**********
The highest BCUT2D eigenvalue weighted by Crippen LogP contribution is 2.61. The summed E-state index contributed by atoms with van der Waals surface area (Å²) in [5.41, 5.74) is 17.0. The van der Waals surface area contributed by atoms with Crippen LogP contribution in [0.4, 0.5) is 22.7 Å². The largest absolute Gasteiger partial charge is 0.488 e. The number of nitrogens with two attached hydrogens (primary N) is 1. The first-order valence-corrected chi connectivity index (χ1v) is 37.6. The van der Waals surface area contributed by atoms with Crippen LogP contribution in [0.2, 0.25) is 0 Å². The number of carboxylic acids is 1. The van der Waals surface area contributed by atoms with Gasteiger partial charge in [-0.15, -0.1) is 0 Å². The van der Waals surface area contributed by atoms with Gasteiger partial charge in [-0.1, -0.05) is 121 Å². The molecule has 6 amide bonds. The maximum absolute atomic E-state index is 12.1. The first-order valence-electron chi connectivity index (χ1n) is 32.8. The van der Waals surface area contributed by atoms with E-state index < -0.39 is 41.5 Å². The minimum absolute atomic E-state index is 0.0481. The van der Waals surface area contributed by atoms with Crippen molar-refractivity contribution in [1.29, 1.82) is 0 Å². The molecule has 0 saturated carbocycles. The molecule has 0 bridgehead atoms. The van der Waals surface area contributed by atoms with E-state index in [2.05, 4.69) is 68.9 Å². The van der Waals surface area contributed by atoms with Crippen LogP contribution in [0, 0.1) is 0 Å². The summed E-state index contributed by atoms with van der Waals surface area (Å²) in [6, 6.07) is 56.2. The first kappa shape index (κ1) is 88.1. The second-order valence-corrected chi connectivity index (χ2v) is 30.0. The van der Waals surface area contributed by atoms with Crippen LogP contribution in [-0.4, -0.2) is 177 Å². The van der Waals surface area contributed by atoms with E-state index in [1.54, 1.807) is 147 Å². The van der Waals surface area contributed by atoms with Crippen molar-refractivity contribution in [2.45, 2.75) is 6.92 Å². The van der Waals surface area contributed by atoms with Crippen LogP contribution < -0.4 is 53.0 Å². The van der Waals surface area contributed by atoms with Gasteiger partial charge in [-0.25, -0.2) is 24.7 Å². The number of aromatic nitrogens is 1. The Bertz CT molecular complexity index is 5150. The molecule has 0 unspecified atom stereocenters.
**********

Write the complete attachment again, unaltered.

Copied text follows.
The highest BCUT2D eigenvalue weighted by Crippen LogP contribution is 2.61. The summed E-state index contributed by atoms with van der Waals surface area (Å²) in [5.41, 5.74) is 17.0. The van der Waals surface area contributed by atoms with Crippen LogP contribution in [0.4, 0.5) is 22.7 Å². The largest absolute Gasteiger partial charge is 0.488 e. The number of nitrogens with two attached hydrogens (primary N) is 1. The first-order valence-corrected chi connectivity index (χ1v) is 37.6. The van der Waals surface area contributed by atoms with Crippen LogP contribution in [0.2, 0.25) is 0 Å². The number of carboxylic acids is 1. The van der Waals surface area contributed by atoms with Gasteiger partial charge in [-0.15, -0.1) is 0 Å². The van der Waals surface area contributed by atoms with Gasteiger partial charge in [-0.1, -0.05) is 121 Å². The molecule has 6 amide bonds. The maximum absolute atomic E-state index is 12.1. The first-order valence-electron chi connectivity index (χ1n) is 32.8. The van der Waals surface area contributed by atoms with E-state index < -0.39 is 41.5 Å². The minimum absolute atomic E-state index is 0.0481. The van der Waals surface area contributed by atoms with Crippen molar-refractivity contribution in [1.29, 1.82) is 0 Å². The molecule has 0 saturated carbocycles. The molecule has 0 bridgehead atoms. The van der Waals surface area contributed by atoms with E-state index in [2.05, 4.69) is 68.9 Å². The van der Waals surface area contributed by atoms with Crippen LogP contribution in [0, 0.1) is 0 Å². The summed E-state index contributed by atoms with van der Waals surface area (Å²) in [6, 6.07) is 56.2. The first kappa shape index (κ1) is 88.1. The second-order valence-corrected chi connectivity index (χ2v) is 30.0. The van der Waals surface area contributed by atoms with Crippen LogP contribution in [-0.4, -0.2) is 177 Å². The van der Waals surface area contributed by atoms with E-state index in [1.54, 1.807) is 147 Å². The van der Waals surface area contributed by atoms with Crippen molar-refractivity contribution in [2.45, 2.75) is 6.92 Å². The van der Waals surface area contributed by atoms with Crippen LogP contribution < -0.4 is 53.0 Å². The van der Waals surface area contributed by atoms with Gasteiger partial charge in [-0.25, -0.2) is 24.7 Å². The number of aromatic nitrogens is 1. The Bertz CT molecular complexity index is 5150. The molecule has 0 unspecified atom stereocenters.